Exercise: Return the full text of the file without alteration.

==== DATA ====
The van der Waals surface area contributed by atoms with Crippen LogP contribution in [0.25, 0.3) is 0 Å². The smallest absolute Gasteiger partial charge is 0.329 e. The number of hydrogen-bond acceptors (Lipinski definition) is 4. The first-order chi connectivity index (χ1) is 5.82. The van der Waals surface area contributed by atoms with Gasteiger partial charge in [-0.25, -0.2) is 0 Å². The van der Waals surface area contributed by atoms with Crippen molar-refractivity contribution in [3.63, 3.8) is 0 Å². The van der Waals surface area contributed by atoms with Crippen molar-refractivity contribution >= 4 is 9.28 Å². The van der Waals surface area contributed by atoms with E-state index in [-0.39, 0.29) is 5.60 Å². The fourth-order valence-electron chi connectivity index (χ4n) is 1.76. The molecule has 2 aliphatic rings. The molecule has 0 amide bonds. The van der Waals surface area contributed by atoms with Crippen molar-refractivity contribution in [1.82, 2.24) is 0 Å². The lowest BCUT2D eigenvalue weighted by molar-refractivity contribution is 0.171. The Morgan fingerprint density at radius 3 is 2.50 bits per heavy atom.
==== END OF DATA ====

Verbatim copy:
The van der Waals surface area contributed by atoms with Crippen LogP contribution in [0.25, 0.3) is 0 Å². The smallest absolute Gasteiger partial charge is 0.329 e. The number of hydrogen-bond acceptors (Lipinski definition) is 4. The first-order chi connectivity index (χ1) is 5.82. The van der Waals surface area contributed by atoms with Gasteiger partial charge in [-0.25, -0.2) is 0 Å². The van der Waals surface area contributed by atoms with Crippen molar-refractivity contribution in [3.63, 3.8) is 0 Å². The van der Waals surface area contributed by atoms with Crippen molar-refractivity contribution >= 4 is 9.28 Å². The van der Waals surface area contributed by atoms with E-state index in [-0.39, 0.29) is 5.60 Å². The fourth-order valence-electron chi connectivity index (χ4n) is 1.76. The molecule has 2 aliphatic rings. The molecule has 0 amide bonds. The van der Waals surface area contributed by atoms with Crippen molar-refractivity contribution in [1.82, 2.24) is 0 Å². The lowest BCUT2D eigenvalue weighted by molar-refractivity contribution is 0.171. The Morgan fingerprint density at radius 3 is 2.50 bits per heavy atom.